Cheyenne County is a sparsely populated county on Colorado’s eastern plains, covering 1,781 square miles. It is named for the Cheyenne, one of many nomadic Native American groups that lived and hunted buffalo in the area throughout the nineteenth century. Cheyenne County is bordered to the north by Kit Carson County, to the east by the state of Kansas, to the south by Kiowa County, and to the west by Lincoln County. Cheyenne Wells, at the intersection of US Routes 40 and 385, is the county seat.
The Cheyenne County area had few permanent residents before the nineteenth century, when gold discoveries to the west and indigenous conflicts farther east brought many different groups of people across Colorado’s eastern plains. An agricultural boom during the early twentieth century allowed the county to hit a peak population of 3,746 in 1920, but it has been declining ever since. Today, agriculture is still the main driver of the county economy, but with just 1,836 residents, Cheyenne remains one of the least-populated counties in the state.
The rapid expansion of the Lakota during the late eighteenth century and early nineteenth century displaced a number of other horse-mounted groups from the northern plains, including the Arapaho, Cheyenne, and Kiowa. The Pawnee also made occasional visits to eastern Colorado, although they mostly frequented present-day Kansas and Nebraska.
By 1790 the Kiowa had moved onto the plains from the mountains of Montana. That year an agreement with the Comanche, the dominant group on the southern plains, gave the Kiowa a large territory that included the Cheyenne County area and other parts of eastern Colorado, as well as parts of present-day Kansas, Oklahoma, and the Texas Panhandle.
The Cheyenne and Arapaho, meanwhile, had been migrating westward from their homelands in the upper Midwest since the early eighteenth century. By 1800 the Lakota had forced both the Cheyenne and Arapaho out of present-day South Dakota, and over the next two decades they filtered southwest onto the plains of Nebraska, Wyoming, and Colorado. They followed the buffalo herds across the plains, living in portable, cone-shaped dwellings called tipis. During the notoriously harsh plains winters, they found shelter near bluffs and in cottonwood groves along the river bottoms. While the Cheyenne rarely left the plains, the Arapaho made a habit of venturing into the mountains during the spring to hunt game in the high country.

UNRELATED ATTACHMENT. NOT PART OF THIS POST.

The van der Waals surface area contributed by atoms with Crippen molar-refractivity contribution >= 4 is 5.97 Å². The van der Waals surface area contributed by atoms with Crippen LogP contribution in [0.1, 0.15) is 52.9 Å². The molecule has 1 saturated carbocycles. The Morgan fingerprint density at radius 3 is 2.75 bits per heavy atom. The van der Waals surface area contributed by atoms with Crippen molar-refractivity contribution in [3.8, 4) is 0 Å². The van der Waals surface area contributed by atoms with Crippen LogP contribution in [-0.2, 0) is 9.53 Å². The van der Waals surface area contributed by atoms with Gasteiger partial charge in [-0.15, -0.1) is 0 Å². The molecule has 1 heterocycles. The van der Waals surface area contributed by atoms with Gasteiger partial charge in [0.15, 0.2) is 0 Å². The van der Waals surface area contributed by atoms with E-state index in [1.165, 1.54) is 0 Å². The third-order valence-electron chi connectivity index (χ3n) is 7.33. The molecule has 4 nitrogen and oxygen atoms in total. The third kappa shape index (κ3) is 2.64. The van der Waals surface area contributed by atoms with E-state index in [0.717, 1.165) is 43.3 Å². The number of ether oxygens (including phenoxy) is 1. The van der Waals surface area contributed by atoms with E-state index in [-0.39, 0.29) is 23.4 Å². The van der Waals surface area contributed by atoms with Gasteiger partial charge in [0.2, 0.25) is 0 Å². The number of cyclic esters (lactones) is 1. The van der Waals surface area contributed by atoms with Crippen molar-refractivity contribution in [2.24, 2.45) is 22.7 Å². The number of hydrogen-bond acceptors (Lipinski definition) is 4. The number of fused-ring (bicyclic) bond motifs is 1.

Finding themselves in the same territory and fighting common enemies such as the Lakota and Ute, the Cheyenne and Arapaho formed an alliance in the early 1800s. In 1840 the Kiowa, Comanche, and Lakota joined them in an unprecedented alliance with a similar goal—to resolve territorial disputes and better deal with the growing number of whites, who were by then migrating west along the Oregon and Overland Trails and competing with Native Americans for resources on the plains. In 1851 the federal government sought to address this problem in the Treaty of Fort Laramie, which was signed by the Cheyenne, Lakota, Arapaho, and other indigenous peoples living on the plains. The treaty defined and upheld the sovereignty of Native American territory across the plains. Each group would also receive annual payments as long as they guaranteed safe passage for whites and allowed roads and forts to be built in their territory.